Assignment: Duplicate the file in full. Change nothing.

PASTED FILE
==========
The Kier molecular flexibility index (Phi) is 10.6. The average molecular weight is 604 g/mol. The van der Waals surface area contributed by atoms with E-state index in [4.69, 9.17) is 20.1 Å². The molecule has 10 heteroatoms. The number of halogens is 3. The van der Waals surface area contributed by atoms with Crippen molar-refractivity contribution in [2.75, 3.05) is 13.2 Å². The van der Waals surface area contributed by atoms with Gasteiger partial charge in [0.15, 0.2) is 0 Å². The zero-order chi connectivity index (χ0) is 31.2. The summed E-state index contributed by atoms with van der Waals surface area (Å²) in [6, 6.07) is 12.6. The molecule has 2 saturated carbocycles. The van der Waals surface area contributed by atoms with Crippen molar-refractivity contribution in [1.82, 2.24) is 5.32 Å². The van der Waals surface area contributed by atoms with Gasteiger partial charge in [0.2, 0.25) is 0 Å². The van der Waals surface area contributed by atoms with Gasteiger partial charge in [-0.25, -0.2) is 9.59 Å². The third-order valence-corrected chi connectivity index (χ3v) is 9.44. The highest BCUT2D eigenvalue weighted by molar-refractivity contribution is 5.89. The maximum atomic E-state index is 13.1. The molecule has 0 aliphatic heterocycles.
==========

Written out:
The Kier molecular flexibility index (Phi) is 10.6. The average molecular weight is 604 g/mol. The van der Waals surface area contributed by atoms with E-state index in [4.69, 9.17) is 20.1 Å². The molecule has 10 heteroatoms. The number of halogens is 3. The van der Waals surface area contributed by atoms with Crippen molar-refractivity contribution in [2.75, 3.05) is 13.2 Å². The van der Waals surface area contributed by atoms with Gasteiger partial charge in [0.15, 0.2) is 0 Å². The zero-order chi connectivity index (χ0) is 31.2. The summed E-state index contributed by atoms with van der Waals surface area (Å²) in [6, 6.07) is 12.6. The molecule has 2 saturated carbocycles. The van der Waals surface area contributed by atoms with Crippen molar-refractivity contribution in [1.82, 2.24) is 5.32 Å². The van der Waals surface area contributed by atoms with Gasteiger partial charge in [0.2, 0.25) is 0 Å². The van der Waals surface area contributed by atoms with Gasteiger partial charge in [-0.25, -0.2) is 9.59 Å². The third-order valence-corrected chi connectivity index (χ3v) is 9.44. The highest BCUT2D eigenvalue weighted by molar-refractivity contribution is 5.89. The maximum atomic E-state index is 13.1. The molecule has 0 aliphatic heterocycles.